After travelling for a long time, the young man came at last to
the palace of the king whose daughter he wished to marry. When he
saw the palace, he was exceedingly sad, and remembered the words of
the princess; for, after all his wanderings and sufferings, he had
learnt no trade, and had never been able to find what trade it was
"that no one knows." Whilst considering what he had better do,
he suddenly recollected the halter, the key and the iron chain,
which he had carried concealed about him ever since he left the
castle of the four giants. He then said to himself, "Let me see what
these things can do!" So he took the halter and struck the earth
with it, and immediately a handsome horse, beautifully caparisoned,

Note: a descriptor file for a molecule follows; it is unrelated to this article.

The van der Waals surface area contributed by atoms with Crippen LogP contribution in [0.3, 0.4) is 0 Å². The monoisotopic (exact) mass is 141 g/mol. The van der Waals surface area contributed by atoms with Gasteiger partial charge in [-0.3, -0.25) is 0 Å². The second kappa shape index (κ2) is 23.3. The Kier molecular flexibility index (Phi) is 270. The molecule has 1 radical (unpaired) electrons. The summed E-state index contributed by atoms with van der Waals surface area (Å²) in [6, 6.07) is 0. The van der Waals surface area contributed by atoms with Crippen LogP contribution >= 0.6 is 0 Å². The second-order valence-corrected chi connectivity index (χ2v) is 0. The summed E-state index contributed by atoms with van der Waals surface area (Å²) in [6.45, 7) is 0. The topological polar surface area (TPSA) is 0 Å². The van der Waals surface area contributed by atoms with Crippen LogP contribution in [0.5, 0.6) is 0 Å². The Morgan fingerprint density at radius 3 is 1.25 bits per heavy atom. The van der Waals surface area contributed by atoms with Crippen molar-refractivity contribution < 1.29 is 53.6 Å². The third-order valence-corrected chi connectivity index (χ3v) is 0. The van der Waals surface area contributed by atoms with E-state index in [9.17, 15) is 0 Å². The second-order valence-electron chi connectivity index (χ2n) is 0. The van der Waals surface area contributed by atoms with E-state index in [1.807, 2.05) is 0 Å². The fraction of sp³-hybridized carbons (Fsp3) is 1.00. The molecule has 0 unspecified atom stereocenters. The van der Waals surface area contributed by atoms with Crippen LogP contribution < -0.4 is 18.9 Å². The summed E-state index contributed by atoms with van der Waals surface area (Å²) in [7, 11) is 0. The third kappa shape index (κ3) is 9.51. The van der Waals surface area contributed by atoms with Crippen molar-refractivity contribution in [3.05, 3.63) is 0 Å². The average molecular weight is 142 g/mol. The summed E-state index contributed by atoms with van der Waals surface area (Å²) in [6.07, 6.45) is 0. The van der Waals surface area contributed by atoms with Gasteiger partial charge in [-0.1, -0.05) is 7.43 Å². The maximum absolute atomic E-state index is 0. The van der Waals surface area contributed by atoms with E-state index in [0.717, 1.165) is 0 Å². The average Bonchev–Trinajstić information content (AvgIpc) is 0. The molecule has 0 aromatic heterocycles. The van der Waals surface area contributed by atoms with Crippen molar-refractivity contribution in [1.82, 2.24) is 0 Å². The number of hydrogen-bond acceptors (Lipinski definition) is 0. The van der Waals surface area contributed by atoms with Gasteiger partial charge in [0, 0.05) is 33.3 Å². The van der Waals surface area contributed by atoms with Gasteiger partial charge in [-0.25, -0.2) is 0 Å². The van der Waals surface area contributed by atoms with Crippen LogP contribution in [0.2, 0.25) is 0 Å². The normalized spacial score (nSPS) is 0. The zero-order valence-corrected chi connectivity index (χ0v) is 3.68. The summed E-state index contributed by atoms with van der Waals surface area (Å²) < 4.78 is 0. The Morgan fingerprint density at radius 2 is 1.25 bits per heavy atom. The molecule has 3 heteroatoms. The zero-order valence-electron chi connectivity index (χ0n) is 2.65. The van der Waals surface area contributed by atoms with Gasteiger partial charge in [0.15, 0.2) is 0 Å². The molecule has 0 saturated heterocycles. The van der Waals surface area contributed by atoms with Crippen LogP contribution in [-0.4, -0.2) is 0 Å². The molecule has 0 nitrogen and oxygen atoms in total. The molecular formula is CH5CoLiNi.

stood before him. Then he struck the ground with the iron chain, and
instantly a hare and a greyhound appeared, and the hare began to run
quickly and the greyhound to follow her. In a moment the young man
hardly knew himself, for he found himself in a fine hunting-dress,
riding on the horse after the hare, which took a path that passed
immediately under the windows of the king's palace.

Now, it happened that the king stood at a window looking out, and
noticed at once the beautiful greyhound which was chasing the hare,
and the very handsome horse which a huntsman in a splendid dress was
mounted on. The king was so pleased with the appearance of the horse
and the greyhound that he called instantly some of his servants, and,
sending them after the strange rider, bade them invite him to come to
the palace. The young man, however, hearing some people coming behind
him calling and shouting, rode quickly behind a thick bush, and shook
a little the halter and the iron chain. In a moment the horse, the
greyhound, and the hare had vanished, and he found himself sitting